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Chicago Police Torture Victims Begin Receiving Reparations

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The city of Chicago has begun paying out $5.5 million in reparations to victims of police torture during the 1970s and 1980s, Mayor Rahm Emanuel said Tuesday.

In May, the city agreed to pay 57 people, mostly blacks, who had been tortured by police during the era while in custody, Reuters reports. The police commander of the period, Jon Burge, was eventually fired and convicted of lying about the use of torture during later civil suits.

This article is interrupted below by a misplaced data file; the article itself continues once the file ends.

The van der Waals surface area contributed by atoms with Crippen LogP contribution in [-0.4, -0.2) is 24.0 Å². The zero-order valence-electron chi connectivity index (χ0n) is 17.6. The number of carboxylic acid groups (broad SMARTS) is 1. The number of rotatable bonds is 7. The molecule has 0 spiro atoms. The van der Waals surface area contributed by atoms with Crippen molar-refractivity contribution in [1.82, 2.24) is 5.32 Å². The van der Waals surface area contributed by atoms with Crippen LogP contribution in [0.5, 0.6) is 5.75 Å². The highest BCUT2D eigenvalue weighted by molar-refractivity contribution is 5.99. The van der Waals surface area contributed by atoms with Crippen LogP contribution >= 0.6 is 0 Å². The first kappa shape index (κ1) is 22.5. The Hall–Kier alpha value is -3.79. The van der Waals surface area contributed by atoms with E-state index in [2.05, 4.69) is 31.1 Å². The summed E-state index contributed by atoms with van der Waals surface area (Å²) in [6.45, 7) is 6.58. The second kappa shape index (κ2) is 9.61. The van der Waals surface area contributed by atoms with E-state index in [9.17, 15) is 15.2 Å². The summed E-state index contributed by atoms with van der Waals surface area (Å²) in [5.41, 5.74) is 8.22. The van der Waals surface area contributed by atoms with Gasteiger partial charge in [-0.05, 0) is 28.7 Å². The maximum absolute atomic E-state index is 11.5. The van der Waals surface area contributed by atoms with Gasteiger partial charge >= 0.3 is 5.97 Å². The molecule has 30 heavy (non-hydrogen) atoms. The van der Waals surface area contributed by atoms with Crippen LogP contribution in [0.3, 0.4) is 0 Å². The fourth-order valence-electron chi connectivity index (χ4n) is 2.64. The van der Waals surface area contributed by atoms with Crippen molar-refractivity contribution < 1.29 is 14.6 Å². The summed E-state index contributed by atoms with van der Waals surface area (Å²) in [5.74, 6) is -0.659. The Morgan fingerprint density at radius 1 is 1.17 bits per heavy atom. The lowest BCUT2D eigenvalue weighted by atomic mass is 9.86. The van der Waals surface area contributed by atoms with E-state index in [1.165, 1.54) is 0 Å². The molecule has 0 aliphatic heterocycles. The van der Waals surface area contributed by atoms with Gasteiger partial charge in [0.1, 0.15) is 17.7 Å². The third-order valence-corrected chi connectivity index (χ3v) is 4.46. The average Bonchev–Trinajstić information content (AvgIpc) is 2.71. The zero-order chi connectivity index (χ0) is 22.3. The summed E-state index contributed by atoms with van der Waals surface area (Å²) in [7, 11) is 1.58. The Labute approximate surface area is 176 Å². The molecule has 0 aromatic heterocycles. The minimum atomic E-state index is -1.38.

“We stand together as a city to try and right those wrongs, and to bring this dark chapter of Chicago’s history to a close,” Emanuel said in a statement.

The mayor has faced calls for his resignation amidst ongoing racially charged protests over police violence against blacks. An officer who shot a black teenager 16 times in 2014 was charged with murder in November after video of the encounter was released to the public. The U.S. Department of Justice is also currently investigating the Chicago Police Department’s use of deadly force.


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